R E V I E W – M O V I E
Judas and the Black Messiah depicts the Black revolution against notorious racism in the late 1960s — not everyone’s cup of coffee. The plot progresses slowly enough for the viewers to grasp how things are unfolding and anticipate the inevitable end. Although it is successful in dismantling many misconceptions surrounding the Black Panther Party, it falls short when it comes to imbuing emotions in the viewer and highlighting the more historically significant events.
The plot has destruction and riot and solidarity and hate amplified at different points, but seldom was I filled with joy or sadness or dread. It doesn’t instill notable emotional value to speak of, although it does a great job at dancing close to history. However, the story focuses on Fred Hampton and his rebellious Illinois Black Panther Party being betrayed by the FBI informant William “Bill” O’Neal, consequently stealing away from paramount events like the multiracial Rainbow Coalition and Dr. Martin Luther King, Jr.’s death.
Director Shaka King evidently pulls out the big guns in an attempt to uphold Fred Hampton’s life and death, the mass revolt against White supremacy, and the extreme struggles of surviving in a racist world. Daniel Kaluuya, starring as Hampton, delivers an outstanding performance as a pioneer and trailblazer, with his oratory style specifically tailored to replicating that of the legend’s. Kaluuya occupies the stage with much ease and quickly captivates everyone present in the crowd.
His thunderous slogan, “I am a revolutionary”, reverberates in the voices of the hundreds backing him in his trials. He truly does justice to the role of the black messiah, fearlessly preaching ‘libelous’ ideas of liberty and uniting the mass. Whether delivering orations or shaking hands with other organisers, Hampton manipulated the people’s desire for an insurrection and weaponised it to fuel the rebellion. His approach to community organising was bold, fortified by a belief in the power of cross-racial, cross-cultural solidarity. He was imaginative — able to feel the need of a socialist future. It is for this reason that he was a threat to the White-dominated, racist, imperialist power structures governing the country.
However, although the film only somewhat mentions his socialist ideology, it broadly overlooks the Marxist-Leninist doctrines he followed and promoted. One of the only times we get an idea of it is when he says:
“We say we’re not going to fight capitalism with Black capitalism, but we’re going to fight it with socialism.”
But socialism can be an umbrella term in today’s society, ranging from free healthcare to public ownership. It never specifies Hampton’s anti-capitalistic politics. The political scenes could have lingered even for a minute or two longer on the ideas of Marxism. The film, after all, ended up being quite superfluous. The focus on the FBI’s collusion with the Chicago Police Department, and Bill’s snitching was useful at times to show the depravity of the nation’s internal intelligence agency, but that angle got a few scenes too many. Instead of making me empathise with the dynamics among the characters and the ultimate terminus, it got more or less predictable when Hampton is ultimately murdered at the age of 21, in 1969.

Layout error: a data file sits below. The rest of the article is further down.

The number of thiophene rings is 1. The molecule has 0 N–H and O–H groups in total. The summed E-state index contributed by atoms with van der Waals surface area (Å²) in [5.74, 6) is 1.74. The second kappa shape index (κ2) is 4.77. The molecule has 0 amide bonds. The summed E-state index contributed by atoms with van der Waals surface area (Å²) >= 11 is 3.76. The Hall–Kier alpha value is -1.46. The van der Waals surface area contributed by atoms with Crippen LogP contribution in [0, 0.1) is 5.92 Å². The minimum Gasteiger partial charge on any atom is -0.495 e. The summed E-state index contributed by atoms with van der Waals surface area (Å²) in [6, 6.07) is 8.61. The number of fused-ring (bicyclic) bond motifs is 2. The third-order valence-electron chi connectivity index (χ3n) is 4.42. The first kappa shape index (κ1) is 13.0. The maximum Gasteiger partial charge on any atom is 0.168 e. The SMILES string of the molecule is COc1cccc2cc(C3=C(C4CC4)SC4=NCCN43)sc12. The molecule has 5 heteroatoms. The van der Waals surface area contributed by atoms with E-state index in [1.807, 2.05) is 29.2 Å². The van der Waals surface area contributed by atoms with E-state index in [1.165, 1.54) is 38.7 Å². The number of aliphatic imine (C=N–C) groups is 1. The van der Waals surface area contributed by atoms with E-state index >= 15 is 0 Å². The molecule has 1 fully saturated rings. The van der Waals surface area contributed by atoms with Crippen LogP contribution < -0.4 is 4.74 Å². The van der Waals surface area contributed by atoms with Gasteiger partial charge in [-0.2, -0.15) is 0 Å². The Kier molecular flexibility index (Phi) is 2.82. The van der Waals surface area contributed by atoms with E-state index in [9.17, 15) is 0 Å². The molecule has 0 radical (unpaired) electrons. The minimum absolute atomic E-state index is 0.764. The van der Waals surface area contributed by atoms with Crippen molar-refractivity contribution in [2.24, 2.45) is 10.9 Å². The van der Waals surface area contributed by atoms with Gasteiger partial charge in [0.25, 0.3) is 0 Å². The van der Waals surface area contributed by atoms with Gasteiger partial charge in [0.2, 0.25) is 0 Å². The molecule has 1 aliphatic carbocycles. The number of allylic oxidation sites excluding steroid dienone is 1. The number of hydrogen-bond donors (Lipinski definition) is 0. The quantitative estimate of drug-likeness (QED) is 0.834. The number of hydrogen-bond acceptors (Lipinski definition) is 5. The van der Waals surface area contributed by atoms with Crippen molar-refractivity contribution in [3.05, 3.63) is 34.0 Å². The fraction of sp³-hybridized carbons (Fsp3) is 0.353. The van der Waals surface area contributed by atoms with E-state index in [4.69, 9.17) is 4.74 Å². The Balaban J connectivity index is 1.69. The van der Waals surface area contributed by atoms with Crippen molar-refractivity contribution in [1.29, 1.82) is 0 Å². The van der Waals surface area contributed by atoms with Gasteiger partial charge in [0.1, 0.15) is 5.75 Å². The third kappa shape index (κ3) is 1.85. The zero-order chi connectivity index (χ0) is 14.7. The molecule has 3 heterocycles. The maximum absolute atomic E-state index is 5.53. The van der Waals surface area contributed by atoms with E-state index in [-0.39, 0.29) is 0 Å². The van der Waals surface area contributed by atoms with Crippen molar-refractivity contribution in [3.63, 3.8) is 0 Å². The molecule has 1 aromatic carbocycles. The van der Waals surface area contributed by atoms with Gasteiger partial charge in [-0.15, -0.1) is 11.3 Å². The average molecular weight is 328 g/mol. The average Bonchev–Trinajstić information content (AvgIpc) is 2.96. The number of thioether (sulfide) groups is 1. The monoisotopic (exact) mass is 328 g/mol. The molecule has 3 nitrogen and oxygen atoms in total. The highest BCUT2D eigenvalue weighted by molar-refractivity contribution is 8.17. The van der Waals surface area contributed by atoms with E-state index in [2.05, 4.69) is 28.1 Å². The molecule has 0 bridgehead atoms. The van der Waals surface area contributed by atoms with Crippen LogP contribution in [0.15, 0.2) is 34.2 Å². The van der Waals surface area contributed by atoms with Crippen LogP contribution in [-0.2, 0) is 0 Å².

LaKeith Stanfield plays the interesting character of O’Neal. He is deceptive, conspiratorial, self-centred, and charitable at the same time. More than anything, he’s human. He played the key role in Hampton’s death, handing over the blueprint to the police to hunt him down. But by the time O’Neal felt that he was betraying his comrades too viciously, he had already gone too far and there was no redemption. At the end of the film, there is an excerpt of the only interview O’Neal had ever spoken at — Eyes of the Prize 2 — where he says, “Let history speak for me.”
As an individual of desperation, dread and fear for his life, O’Neal ended up being the most relatable in the film. We can hate him for his treachery all we like, but we can never tell for certain whether we would sacrifice our own interests for an alleged bigger picture we don’t even have the imagination to visualise. Not everybody can be a Hampton — a natural commander and dauntless fighter. For better or worse, history always comes up with O’Neals to “neutralise” the Hamptons. Namely, Judas and the Black Messiah.
It is undoubtedly already one of the best movies of 2021, and it presents laudable performance, direction, screenplay and cinematography — all of which is why it deserves the praise and popularity as an atypical Civil Rights movie. It doesn’t contain a traditional biopic trope. Instead of dramatising history, Judas and the Black Messiah sustains it with contemporary relevance.
The writer, a cynic, is a part of TDA Editorial Team.